Sherlock Holmes: The Final Adventure
Directed by Marcia Kash
Performed by Steven Sutcliffe, Clive Walton et al
Grand Theatre, London
February 15–March 5, 2011
Elementary, My Dear Watson
Fans of the great Sherlock Holmes will enjoy seeing him come to life on stage at London’s Grand Theatre. The script is faithful to the tradition, combining two of Arthur Conan Doyle’s stories: The King of Bohemia comes to him with a request, and his conflict with the evil Professor Moriarty continues.
As the show opens, Holmes has summoned his sidekick Watson to Baker Street. We are immediately impressed with Holmes’ amazing powers of observation. He is able to deduce with great accuracy just what Watson has been doing, without Watson’s having to reveal anything. It’s CSI for the 1800s.
The King of Bohemia is about to marry, but first he needs to remove all evidence of his dalliance with Irene Adler, a popular opera diva. The King is seeking Holmes’ help to retrieve a photo from Miss Adler that could compromise his future wedding. In the meantime, Holmes is in great fear of his nemesis, the sinister Moriarty. The two plots are interwoven and Holmes solicits Dr. Watson’s help in setting intricate traps.
The set is outstanding from the moment it opens with a lamppost shrouded in London fog. A rotating stage allows us to see the very realistic exteriors and interiors of several buildings from England to Switzerland. The lighting is also well done, with mysterious shadows and total blackouts. Costumes are good, with Holmes appearing in his familiar overcoat, and his famous “before & aft” hat.
Steven Sutcliffe is excellent as Sherlock Holmes. He has a good sense of comedic timing and is able to convey Holmes’ confidence, keeping the audience engrossed.
Clive Walton as Watson is also the narrator. On opening night he seemed a little unsure of himself in Act I, but found his pace in Act II. Stepping in and out of the action to speak directly to the audience is a difficult role, and Walton rises to the task.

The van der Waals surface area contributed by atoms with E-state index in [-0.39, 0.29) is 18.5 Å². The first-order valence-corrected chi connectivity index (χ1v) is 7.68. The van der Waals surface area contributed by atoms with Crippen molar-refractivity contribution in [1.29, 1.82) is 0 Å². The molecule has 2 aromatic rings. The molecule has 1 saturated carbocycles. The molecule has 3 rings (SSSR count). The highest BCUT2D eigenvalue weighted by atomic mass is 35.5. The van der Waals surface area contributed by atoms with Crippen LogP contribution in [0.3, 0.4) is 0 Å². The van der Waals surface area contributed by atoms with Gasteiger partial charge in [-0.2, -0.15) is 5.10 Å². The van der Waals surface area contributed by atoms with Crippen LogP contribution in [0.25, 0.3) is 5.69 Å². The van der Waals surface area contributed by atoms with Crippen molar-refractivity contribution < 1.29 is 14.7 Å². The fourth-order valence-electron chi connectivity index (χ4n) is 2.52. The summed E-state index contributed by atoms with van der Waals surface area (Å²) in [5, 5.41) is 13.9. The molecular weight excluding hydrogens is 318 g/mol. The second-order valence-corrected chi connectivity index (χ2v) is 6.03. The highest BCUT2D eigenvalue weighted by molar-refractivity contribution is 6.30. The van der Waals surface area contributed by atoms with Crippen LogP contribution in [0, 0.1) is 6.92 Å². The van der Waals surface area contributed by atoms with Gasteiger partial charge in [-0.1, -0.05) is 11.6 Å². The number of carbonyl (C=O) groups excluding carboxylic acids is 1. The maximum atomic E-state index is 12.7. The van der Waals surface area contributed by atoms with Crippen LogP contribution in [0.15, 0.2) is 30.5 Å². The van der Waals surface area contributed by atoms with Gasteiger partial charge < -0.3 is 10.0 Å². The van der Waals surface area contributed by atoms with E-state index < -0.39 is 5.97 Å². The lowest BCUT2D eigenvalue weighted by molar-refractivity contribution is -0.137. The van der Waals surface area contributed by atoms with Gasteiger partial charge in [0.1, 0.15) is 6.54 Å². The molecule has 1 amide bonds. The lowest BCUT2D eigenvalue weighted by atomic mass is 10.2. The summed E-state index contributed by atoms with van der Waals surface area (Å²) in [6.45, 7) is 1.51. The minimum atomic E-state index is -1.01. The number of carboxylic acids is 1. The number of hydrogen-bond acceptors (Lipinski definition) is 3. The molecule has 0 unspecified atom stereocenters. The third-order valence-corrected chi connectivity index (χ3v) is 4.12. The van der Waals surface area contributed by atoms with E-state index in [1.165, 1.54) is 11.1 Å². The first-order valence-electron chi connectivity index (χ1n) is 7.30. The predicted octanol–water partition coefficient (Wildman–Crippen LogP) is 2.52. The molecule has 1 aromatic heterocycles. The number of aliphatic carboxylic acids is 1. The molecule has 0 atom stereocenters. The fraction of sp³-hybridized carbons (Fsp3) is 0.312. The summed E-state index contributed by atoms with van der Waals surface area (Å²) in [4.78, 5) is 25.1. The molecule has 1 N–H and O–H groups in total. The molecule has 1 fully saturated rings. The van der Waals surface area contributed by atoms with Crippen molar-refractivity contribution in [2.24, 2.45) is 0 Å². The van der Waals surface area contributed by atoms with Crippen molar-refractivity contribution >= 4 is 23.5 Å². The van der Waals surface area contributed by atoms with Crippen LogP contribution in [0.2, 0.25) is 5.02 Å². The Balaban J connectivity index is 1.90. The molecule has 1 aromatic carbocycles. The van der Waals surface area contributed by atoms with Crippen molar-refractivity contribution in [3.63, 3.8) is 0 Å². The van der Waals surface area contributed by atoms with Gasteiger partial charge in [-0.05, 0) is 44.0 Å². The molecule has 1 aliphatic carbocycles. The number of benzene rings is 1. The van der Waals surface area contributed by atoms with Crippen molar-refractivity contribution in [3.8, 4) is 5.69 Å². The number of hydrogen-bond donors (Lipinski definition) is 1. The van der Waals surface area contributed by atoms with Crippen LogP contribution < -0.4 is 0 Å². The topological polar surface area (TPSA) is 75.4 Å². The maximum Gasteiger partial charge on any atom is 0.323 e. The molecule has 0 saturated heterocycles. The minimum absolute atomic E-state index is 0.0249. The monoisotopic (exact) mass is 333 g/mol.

Cliff Saunders is outstanding as the shyster Sid Prince, working as Moriarty’s point man to carry out the sinister plans. His engaging Cockney accent and use of comedy make him the focal point whenever he is on stage.
Thomas Marriott is pure evil and frightening as Professor Moriarty, while Peter Krantz gives a good performance as the offbeat King of Bohemia. Cameron MacDuffee as James Larrabee and Marilla Wex as his sister Madge Larrabee carry out twists in the plot. Ieva Lucs plays Irene Adler: she is both the King’s love interest and also attracts Holmes’ attention. Unfortunately, she seems cold, and although she is described as a diva, she doesn’t seem to have the confident attitude or charisma that is usually associated with singing stars. It’s difficult to see why Holmes might be smitten with her.
If you’re a fan of the great detective, you will enjoy the twists and turns in this stage production. The Grand has very effectively brought to life the popular sleuth. In fact, director Marcia Kash says that she found so much detailed information about Sherlock Holmes, she had to remind herself that he is a fictional character. To her credit, she is able to convince the audience of Holmes’ reality.